Damreh and his business partner collected approximately $18,000 in insurance money for the fire. Thomas Garnier, an auditor with the Bureau of Alcohol, Tobacco, and Firearms ("ATF"), testified that he reviewed Damreh's business ledgers and concluded that Cooke's Quik Shop was experiencing serious financial problems at the time of the fire.

Damreh presented no evidence. After the jury found Damreh guilty on both counts of the indictment, he filed motions for judgment of acquittal and for a new trial. The district court denied the motions. The court sentenced Damreh to concurrent forty-one month prison terms, plus concurrent three year terms of supervised release. Damreh timely appealed.

Damreh claims that the district court erred by denying his motion for judgment of acquittal. This Court reviews the denial of a motion for acquittal under a sufficiency of the evidence standard. United States v. Brooks, 957 F.2d 1138, 1147 (4th Cir.), cert. denied, 60 U.S.L.W. 3879 (U.S.1992). "To sustain a conviction the evidence, when viewed in the light most favorable to the government, must be sufficient for a rational trier of fact to have found the essential elements of the crime beyond a reasonable doubt." United States v. Brewer, 1 F.3d 1430, 1437 (4th Cir. 1993); see also Jackson v. Virginia, 443 U.S. 307, 319 (1979).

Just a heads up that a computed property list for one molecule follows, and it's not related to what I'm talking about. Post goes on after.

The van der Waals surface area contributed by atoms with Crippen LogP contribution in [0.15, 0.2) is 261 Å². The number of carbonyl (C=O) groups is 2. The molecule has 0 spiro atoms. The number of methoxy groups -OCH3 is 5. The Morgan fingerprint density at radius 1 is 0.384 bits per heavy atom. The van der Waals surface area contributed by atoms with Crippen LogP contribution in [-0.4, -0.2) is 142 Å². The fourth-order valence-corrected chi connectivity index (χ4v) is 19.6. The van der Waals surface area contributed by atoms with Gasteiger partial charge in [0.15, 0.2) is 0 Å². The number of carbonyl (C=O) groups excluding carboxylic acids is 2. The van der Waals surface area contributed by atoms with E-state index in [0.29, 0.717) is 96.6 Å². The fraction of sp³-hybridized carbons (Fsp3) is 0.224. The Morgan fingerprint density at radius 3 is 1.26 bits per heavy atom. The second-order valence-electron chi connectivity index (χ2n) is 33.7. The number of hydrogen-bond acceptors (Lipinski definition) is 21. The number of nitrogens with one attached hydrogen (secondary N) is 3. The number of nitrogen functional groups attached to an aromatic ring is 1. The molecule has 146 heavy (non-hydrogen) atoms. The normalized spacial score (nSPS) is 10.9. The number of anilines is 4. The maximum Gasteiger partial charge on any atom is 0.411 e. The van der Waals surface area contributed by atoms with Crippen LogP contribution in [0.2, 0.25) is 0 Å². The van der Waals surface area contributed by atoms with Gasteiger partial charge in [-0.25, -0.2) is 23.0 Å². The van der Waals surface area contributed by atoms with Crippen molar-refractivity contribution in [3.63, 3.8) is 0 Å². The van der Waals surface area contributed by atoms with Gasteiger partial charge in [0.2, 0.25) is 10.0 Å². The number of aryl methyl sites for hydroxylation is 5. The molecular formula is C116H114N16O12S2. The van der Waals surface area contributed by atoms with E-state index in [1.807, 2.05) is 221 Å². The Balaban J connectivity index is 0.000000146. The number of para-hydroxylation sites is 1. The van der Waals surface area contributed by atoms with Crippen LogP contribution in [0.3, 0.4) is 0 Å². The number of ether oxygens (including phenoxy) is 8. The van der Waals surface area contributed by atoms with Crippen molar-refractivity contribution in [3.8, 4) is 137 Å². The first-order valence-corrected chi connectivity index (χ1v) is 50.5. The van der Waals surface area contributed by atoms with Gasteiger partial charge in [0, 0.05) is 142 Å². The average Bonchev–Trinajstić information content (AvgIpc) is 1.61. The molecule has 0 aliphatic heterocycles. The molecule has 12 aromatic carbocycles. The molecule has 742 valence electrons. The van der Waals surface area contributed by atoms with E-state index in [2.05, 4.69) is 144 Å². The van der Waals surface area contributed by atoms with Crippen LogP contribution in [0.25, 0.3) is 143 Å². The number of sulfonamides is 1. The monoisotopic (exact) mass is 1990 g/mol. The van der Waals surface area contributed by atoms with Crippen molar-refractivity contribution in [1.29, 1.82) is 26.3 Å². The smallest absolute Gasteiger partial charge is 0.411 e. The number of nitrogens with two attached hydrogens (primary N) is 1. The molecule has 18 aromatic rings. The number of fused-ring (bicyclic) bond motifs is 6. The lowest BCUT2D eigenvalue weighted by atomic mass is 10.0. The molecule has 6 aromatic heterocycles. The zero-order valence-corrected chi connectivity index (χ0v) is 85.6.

Damreh concedes that, viewed in the light most favorable to the prosecution, the evidence is sufficient to prove each element of the crimes charged if Higgs' testimony is acceptable. However, Damreh argues that Higgs' testimony is inherently incredible because immediately after the fire he claimed that he set the blaze as a hate crime, but at Damreh's trial he denied such motivation and testified that he did it for the money Damreh offered him.